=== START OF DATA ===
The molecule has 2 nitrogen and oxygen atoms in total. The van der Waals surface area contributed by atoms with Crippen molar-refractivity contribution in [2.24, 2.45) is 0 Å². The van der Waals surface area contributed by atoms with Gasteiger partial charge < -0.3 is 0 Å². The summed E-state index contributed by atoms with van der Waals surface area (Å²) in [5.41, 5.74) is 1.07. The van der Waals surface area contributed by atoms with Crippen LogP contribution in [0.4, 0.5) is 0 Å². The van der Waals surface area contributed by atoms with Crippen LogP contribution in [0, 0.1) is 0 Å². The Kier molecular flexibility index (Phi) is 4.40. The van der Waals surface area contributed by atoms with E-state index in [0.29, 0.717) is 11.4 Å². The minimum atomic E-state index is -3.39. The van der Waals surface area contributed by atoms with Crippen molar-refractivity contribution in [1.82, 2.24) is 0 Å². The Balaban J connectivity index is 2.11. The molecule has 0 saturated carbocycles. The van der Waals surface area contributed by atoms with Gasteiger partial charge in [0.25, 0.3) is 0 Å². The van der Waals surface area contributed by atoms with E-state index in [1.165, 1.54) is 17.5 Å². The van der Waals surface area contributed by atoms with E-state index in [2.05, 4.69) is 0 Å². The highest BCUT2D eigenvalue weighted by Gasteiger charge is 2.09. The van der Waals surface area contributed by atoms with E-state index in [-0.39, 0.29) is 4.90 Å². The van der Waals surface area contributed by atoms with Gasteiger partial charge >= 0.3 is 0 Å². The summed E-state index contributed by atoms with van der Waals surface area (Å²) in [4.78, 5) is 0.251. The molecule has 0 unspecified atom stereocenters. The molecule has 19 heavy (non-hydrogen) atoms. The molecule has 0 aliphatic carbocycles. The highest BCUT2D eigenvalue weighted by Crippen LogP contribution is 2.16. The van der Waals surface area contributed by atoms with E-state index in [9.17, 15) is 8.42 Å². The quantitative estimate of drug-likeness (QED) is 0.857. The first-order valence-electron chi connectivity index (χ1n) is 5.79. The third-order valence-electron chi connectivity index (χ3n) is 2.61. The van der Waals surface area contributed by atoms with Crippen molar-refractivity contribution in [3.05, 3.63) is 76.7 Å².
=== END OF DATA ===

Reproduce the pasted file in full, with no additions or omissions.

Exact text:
The molecule has 2 nitrogen and oxygen atoms in total. The van der Waals surface area contributed by atoms with Crippen molar-refractivity contribution in [2.24, 2.45) is 0 Å². The van der Waals surface area contributed by atoms with Gasteiger partial charge < -0.3 is 0 Å². The summed E-state index contributed by atoms with van der Waals surface area (Å²) in [5.41, 5.74) is 1.07. The van der Waals surface area contributed by atoms with Crippen LogP contribution in [0.4, 0.5) is 0 Å². The van der Waals surface area contributed by atoms with Crippen LogP contribution in [0, 0.1) is 0 Å². The Kier molecular flexibility index (Phi) is 4.40. The van der Waals surface area contributed by atoms with E-state index in [0.29, 0.717) is 11.4 Å². The minimum atomic E-state index is -3.39. The van der Waals surface area contributed by atoms with Crippen molar-refractivity contribution in [1.82, 2.24) is 0 Å². The Balaban J connectivity index is 2.11. The molecule has 0 saturated carbocycles. The van der Waals surface area contributed by atoms with Gasteiger partial charge in [0.25, 0.3) is 0 Å². The van der Waals surface area contributed by atoms with E-state index in [1.165, 1.54) is 17.5 Å². The van der Waals surface area contributed by atoms with E-state index in [2.05, 4.69) is 0 Å². The highest BCUT2D eigenvalue weighted by Gasteiger charge is 2.09. The van der Waals surface area contributed by atoms with E-state index in [-0.39, 0.29) is 4.90 Å². The van der Waals surface area contributed by atoms with Gasteiger partial charge >= 0.3 is 0 Å². The summed E-state index contributed by atoms with van der Waals surface area (Å²) in [4.78, 5) is 0.251. The molecule has 0 unspecified atom stereocenters. The molecule has 19 heavy (non-hydrogen) atoms. The molecule has 0 aliphatic carbocycles. The highest BCUT2D eigenvalue weighted by Crippen LogP contribution is 2.16. The van der Waals surface area contributed by atoms with E-state index in [9.17, 15) is 8.42 Å². The quantitative estimate of drug-likeness (QED) is 0.857. The first-order valence-electron chi connectivity index (χ1n) is 5.79. The third-order valence-electron chi connectivity index (χ3n) is 2.61. The van der Waals surface area contributed by atoms with Crippen molar-refractivity contribution in [3.05, 3.63) is 76.7 Å².